THE LADY WITH THE TORCH

I was never one of the nurses who counted down the years, months, weeks, days, hours, the minutes till retirement. I think I must have loved my job. If it was so intolerable that I have to do the counting, I am sure I would have quit and found another job. I hit such a critical point early in my career. After suffering enough doctor and head nurse abuse, I quit right then without another backup job. I was never afraid of not finding work.

Nursing must be was what I was supposed to do for I found myself back in it not long after. I was aghast. I thought it was not where I want to be again. I never thought of myself being the ministering angel. I was definitely not the lady with the lamp type. I entered the profession solely to help me develop confidence with people. I was a shy timid wallflower. What better job than being a nurse in a hospital?

I think I fulfilled my goal of gaining confidence. My second job in nursing was in a large university teaching hospital with many departments and people. I got some backbone and learned to deepen my voice. I tried to cut out my squeaky ‘excuse me(s) after being told by a kindly resident. “For heaven’s sake, Lily, speak up and don’t say excuse me,” he chided. “Be more assertive!” With time I became that. I was not quite as tough as nails but neither was I soft as marshmallows.

Over the years, I must have turned Florence like. Once upon a time, I had hoped to regale stories from my years upon retirement. But to my dismay when the time came, I held no memories nor the desire to recall them. They were all bad.I was in full anxiety. Now some time has passed and so too, my PTSD. Yup, it’s my own diagnosis of my post retirement predicament. Well, I am/was a nurse. I know or should know the symptons.

A few pleasant memories are seeping back. I don’t need to feel tough as nails anymore. I’m hoping to feel soft as a marshmallow. I remember some of the reasons why I stayed in the profession. It is the soft whispers of the patients in the night. “Thank you.” ” You have such a gentle touch.” I go from bed to bed and room to room with my torch. I bend over a bed. I straighten a blanket. I fluff a pillow. In the dark, a voice asked me, “Did your mother ever tell you how pretty you are?”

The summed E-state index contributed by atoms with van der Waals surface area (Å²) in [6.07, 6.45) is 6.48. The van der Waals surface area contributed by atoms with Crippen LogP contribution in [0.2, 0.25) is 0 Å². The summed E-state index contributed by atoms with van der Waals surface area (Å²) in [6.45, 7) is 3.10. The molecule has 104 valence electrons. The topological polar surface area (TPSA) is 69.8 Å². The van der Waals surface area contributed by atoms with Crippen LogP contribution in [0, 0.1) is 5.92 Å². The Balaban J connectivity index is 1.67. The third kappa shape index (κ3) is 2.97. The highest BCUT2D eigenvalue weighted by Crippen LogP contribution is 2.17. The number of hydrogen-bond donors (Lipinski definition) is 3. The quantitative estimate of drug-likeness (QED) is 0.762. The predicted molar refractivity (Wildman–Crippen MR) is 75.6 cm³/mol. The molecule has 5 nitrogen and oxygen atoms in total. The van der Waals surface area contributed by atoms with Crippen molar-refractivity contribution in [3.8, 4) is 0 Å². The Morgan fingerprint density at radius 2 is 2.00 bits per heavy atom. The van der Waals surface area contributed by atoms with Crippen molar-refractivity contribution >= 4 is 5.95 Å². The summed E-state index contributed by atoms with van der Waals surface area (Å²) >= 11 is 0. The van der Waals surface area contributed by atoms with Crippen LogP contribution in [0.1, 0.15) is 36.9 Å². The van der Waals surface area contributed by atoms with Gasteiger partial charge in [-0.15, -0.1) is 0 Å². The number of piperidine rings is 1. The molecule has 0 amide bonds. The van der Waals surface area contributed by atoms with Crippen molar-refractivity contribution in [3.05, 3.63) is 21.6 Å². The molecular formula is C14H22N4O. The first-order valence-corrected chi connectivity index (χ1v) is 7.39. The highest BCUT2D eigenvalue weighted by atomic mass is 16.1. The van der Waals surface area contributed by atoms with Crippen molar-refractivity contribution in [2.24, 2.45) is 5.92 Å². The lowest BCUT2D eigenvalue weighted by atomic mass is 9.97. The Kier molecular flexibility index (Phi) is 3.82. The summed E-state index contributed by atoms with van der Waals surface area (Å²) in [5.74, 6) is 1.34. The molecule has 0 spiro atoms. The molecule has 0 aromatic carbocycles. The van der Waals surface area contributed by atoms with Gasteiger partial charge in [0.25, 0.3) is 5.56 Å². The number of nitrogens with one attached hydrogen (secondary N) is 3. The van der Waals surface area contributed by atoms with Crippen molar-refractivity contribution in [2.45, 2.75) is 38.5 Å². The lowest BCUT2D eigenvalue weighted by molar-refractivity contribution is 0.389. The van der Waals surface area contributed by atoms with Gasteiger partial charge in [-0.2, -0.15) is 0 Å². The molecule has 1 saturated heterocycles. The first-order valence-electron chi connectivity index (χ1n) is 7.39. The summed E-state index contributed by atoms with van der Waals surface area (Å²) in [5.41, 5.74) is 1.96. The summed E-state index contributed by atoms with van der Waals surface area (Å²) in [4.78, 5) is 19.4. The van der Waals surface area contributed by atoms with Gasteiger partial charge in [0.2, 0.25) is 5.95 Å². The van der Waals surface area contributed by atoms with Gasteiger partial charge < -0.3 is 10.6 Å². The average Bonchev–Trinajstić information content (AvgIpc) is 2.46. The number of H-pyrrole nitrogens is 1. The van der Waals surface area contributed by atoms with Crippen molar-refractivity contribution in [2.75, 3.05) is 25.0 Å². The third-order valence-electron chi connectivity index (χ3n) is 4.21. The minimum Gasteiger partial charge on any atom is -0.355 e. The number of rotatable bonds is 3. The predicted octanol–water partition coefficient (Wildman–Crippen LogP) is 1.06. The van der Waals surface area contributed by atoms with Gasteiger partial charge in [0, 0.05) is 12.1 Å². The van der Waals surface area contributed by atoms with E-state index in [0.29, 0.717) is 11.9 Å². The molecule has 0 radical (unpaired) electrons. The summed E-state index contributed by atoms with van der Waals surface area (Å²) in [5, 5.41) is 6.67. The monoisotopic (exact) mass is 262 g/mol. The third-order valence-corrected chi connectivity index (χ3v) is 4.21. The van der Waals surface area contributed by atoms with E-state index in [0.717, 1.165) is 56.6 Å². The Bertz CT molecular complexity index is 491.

How could I not love that? I melt like a marshmallow.

 

 

 

About hafong

Hello! My name is (Leung) Hafong alias Lily Leung. You always say the last name first….that is the Chinese way. That is my partner lurking behind me. Since this is my blog, I won’t mention his name. But this is a rather cool picture. You see me and yet you don’t…sort of the way I feel about myself most of my life. So this blog is a self-exploration, an archeology dig of some sort. My tools…..words of a thousand or so at a sitting. I will try for that.
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7 Responses to THE LADY WITH THE TORCH

  1. Thank you for sharing your story. That’s kind of how I felt about teaching. There was much I didn’t like about it, but there are some students I will never forget, and I’m glad I was there for them.

  2. Thank-you for sharing your story.

  3. Des says:

    Wonderful recollections, Lily…and that cake!

  4. I was so fortunate as a social service worker to have such wonderful relationships with my nursing colleagues and have such respect for the profession. I can only imagine that you were a God sent to your patients.

    • hafong says:

      Thank you, Terry. Despite all the difficulties, especially in the last few years, it was a wonderful experience. Working as a nurse, you are almost everyone – nurse, mother, waitress, maid, therapist, pharmacist, cleaner, social worker……We don’t cook though but we make toast and tea. 🙂

      Lily

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